60 Years of Computing at Glasgow

Although we have been computing for many decades, Computing Science and the use of electronic computing machines is relatively recent. This year, the School of Computing Science at the University of Glasgow has been celebrating 60 years of Computing at the University of Glasgow. In 1957 they became the first University in Scotland to order a computing machine, an English Electrics DEUCE machine.

As part of these celebrations, myself and a group of fellow Ph.D. students,…

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Supercomputer-promo.jpgToday’s supercomputers are the most powerful calculating machines ever invented, capable of performing more than a thousand million calculations every second. This gives scientists and engineers a powerful new tool to study the natural world—computer simulation.

This free 5-week online course will introduce you to what supercomputers are, how they are used and how we can exploit their full computational potential to make scientific breakthroughs. Register for the upcoming run on 15th January at Future Learn

This course was developed by EPCC at the University of Edinburgh and by SURFsara as part of the EC-funded PRACE project.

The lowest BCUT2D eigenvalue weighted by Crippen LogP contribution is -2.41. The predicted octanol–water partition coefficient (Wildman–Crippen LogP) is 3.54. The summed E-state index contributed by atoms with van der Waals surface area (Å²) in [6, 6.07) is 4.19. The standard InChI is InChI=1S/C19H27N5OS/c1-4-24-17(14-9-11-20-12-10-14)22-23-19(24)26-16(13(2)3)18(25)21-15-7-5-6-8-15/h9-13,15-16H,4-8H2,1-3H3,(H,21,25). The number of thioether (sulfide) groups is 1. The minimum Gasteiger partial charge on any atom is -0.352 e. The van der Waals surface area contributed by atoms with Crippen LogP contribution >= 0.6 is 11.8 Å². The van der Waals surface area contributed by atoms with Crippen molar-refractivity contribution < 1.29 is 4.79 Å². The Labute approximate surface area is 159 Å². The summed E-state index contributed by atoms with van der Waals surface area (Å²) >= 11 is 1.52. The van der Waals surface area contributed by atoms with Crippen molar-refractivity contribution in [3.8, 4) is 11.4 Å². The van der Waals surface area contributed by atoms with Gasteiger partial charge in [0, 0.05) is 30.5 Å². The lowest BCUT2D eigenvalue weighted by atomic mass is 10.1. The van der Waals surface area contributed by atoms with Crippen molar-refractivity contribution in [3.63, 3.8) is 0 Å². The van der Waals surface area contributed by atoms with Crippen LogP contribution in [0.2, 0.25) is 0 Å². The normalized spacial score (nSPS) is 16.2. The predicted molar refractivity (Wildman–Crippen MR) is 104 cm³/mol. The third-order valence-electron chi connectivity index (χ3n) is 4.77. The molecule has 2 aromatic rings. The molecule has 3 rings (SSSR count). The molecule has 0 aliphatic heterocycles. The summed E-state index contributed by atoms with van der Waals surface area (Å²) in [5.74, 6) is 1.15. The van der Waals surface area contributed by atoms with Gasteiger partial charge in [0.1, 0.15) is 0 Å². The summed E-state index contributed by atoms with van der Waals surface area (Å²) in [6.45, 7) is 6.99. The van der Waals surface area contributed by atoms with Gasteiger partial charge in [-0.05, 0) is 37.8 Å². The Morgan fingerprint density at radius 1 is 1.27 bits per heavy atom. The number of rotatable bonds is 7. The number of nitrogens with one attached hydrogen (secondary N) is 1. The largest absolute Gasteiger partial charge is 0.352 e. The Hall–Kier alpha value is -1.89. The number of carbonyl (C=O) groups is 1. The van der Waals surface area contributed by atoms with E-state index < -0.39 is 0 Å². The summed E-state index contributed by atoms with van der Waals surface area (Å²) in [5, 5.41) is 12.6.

26215728419_e6bd12a04a_z.jpgBy Raniere Silva, Software Sustainability Institute, Yo Yehudi, InterMine, Cambridge University, David Pérez-Suárez, University College London.

The Mozilla Festival, or MozFest for short, is “an annual gathering of passionate thinkers and inventors from around the world who meet to learn from each other and help forge the future of the web" as described in the Mozilla Wiki. It started in 2010 in Barcelona but has been hosted in London since its second edition, in 2011. The event is a multi-massive-parallel session of debates and workshops. We attended the gathering to share ideas with Mozilla Open Leaders and other attendees interested in open science. Keep reading to find our top six highlights of MozFest 2017.